London is supposed to be about two weeks into an outraged critique of its leaked new logo, which was scheduled for delivery on 1 November. But the final competition winner is still undecided and the Greater London Authority is rumoured to be disappointed by the proposed marques.
Last week, Michael Johnson, of Johnson Banks, blogged an account of the final design presentation to London Mayor Boris Johnson that, if true, could sound the death knell for A Brand for London. According to the blog, his sources – allegedly including a ‘deep throat’ informant – revealed that ‘the final presentation of the…design options went…so badly that the steering group collectively asked, “why are we doing this?” to the marketing project leader, at which point the flaxen-haired one also asked, “why are we doing this?”.’
Studio Conran is believed to have presented its idea – said to be based on quotation marks, although Studio Conran did not confirm this – at this meeting. The GLA told the consultancy that it would inform it of its success or failure on 17 September, in line with the timeframe set out in the tender document. That date came and went and two months later, Studio Conran still doesn’t know when it can expect to hear from the GLA. The other group in the running is reported to be Dragon Rouge, which declines to confirm its involvement.
‘If the GLA and the Mayor haven’t made a decision by now, it is because they don’t like any of the solutions,’ says Jim Prior, chief executive of The Partners, one of the final few groups which competed on the Brand for London tender.
‘The mistake now would be to forge ahead regardless,’ believes Prior, advising Johnson to ‘ditch the bride at the altar, turn the car around and go back to the hotel’.
‘It is better to risk disapproval now than to make the wrong decision and end up divorced three years later,’ says Prior. ‘Let the industry moan – designers moan about everything anyway. The issue is not whether we feel aggrieved, but whether we get the right outcome.’
Lambie-Nairn publicly boycotted the entire competition, partly on the grounds that it asked for free creative work. It has also objected to the brief, which demanded that entrants should, among other things, ‘lead stakeholders around a shared brand’ and ‘develop international promotion into a powerful policy mechanism’.
The consultancy’s chief executive, Christian Schroeder, warns the GLA, saying, ‘don’t assume that by being overly inclusive and democratic you are going to get anything that resembles a good result.’ He admits that he would feel personally vindicated if the process failed.
Schroeder says, ‘It was an ill-conceived and badly thought-out project in the first place and it is going to come back and bite the GLA. If it fails, I will laugh, and I would love to know how many thousands of pounds have been spent on something that is not going to happen’.
He believes that if the project is abandoned, the GLA and the Mayor ‘will lose all credibility’ with the design community, who would ‘probably shy away from working with them again’.
Prior suggests just one scenario in which London designers ought to be willing to work on a branding exercise with Johnson. He describes the appointment of Milton Glaser to brand New York State in the mid-1970s. Glaser worked pro bono to an open brief, according to Prior.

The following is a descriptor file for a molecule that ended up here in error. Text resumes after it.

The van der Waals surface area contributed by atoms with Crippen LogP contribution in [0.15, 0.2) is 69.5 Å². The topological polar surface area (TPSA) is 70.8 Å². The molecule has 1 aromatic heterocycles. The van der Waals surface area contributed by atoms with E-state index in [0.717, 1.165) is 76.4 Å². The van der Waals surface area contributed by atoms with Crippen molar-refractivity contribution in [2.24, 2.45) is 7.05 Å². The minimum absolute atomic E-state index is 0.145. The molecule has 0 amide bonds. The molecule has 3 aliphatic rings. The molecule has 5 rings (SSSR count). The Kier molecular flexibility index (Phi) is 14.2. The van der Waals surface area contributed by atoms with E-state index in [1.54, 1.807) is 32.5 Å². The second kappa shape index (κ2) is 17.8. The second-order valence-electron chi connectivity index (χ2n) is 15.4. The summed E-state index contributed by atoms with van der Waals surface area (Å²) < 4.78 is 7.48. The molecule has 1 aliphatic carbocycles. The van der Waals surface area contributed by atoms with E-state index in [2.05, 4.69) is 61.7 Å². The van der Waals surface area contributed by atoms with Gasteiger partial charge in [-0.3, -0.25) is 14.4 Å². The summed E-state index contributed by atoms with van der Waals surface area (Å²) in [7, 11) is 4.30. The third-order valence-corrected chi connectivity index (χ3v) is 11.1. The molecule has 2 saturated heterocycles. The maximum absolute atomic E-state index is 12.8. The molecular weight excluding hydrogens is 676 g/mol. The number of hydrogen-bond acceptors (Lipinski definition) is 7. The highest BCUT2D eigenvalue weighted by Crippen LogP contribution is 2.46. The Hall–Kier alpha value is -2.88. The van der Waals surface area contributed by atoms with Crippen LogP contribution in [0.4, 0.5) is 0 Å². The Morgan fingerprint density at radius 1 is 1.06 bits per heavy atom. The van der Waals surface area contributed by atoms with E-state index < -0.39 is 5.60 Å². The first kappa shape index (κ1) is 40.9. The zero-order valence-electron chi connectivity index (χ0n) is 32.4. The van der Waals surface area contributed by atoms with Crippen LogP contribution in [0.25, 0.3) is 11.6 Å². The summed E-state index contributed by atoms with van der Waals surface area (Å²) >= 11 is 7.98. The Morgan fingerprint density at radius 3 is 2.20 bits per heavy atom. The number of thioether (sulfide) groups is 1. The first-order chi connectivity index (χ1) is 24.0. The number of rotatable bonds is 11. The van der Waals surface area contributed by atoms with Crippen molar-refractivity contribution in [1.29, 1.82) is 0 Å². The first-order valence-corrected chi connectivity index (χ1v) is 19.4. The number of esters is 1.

‘It bugs me that you have a team of people sitting in the GLA judging whether London’s finest design talent has come up with something good or not. I mean, just trust us,’ he says.
Moving Brands, which publicised the details of its tender application on a blog, and submitted branding ideas sent in by members of the public (which were rejected), believes that designers need to ‘stand up in front of the GLA and tell them that their tender process and brief is archaic’.
Moving Brands executive creative director James Bull says, ‘It was way too old-school and we need to wise up as an industry to the fact that our processes won’t last forever.’
Schroeder and Prior concur that Johnson and the GLA can only blame themselves and their brief if they find the resulting work disappointing.
‘Either the collective design industry of London is incapable of designing a London logo, or the criteria against which they are measuring good design is based on a subjective beauty parade of rubbish,’ says Schroeder.
Meanwhile, the GLA claims that the branding project is working to schedule and that there is no need for concern about its future. ‘We are still working to the original launch date of February. This is a long-term project and we are not going to rush it at the outset. It is being taken very seriously and is a testament to creative London,’ says a GLA spokeswoman.
The story so far:
Summer 2009 – the Mayor’s Office and the Greater London Authority launch an open competition to find a new visual identity for London. Designers criticise the tender for requesting creative work in the first round. Moving Brands publishes logo ideas from designers and the public on its blog, submitting them to the GLA as part of its application
3 September – the deadline for entries passes and six groups are shortlisted, including Studio Conran and The Partners
10 September – the GLA and Mayor of London Boris Johnson allegedly ask ‘why are we doing this?’ after seeing the final design proposals
Mid-September – the GLA’s self-imposed deadline for selecting a winner passes
1 November – design work due to be ‘completed predominantly’
February 2010 – London’s identity to launch, says the GLA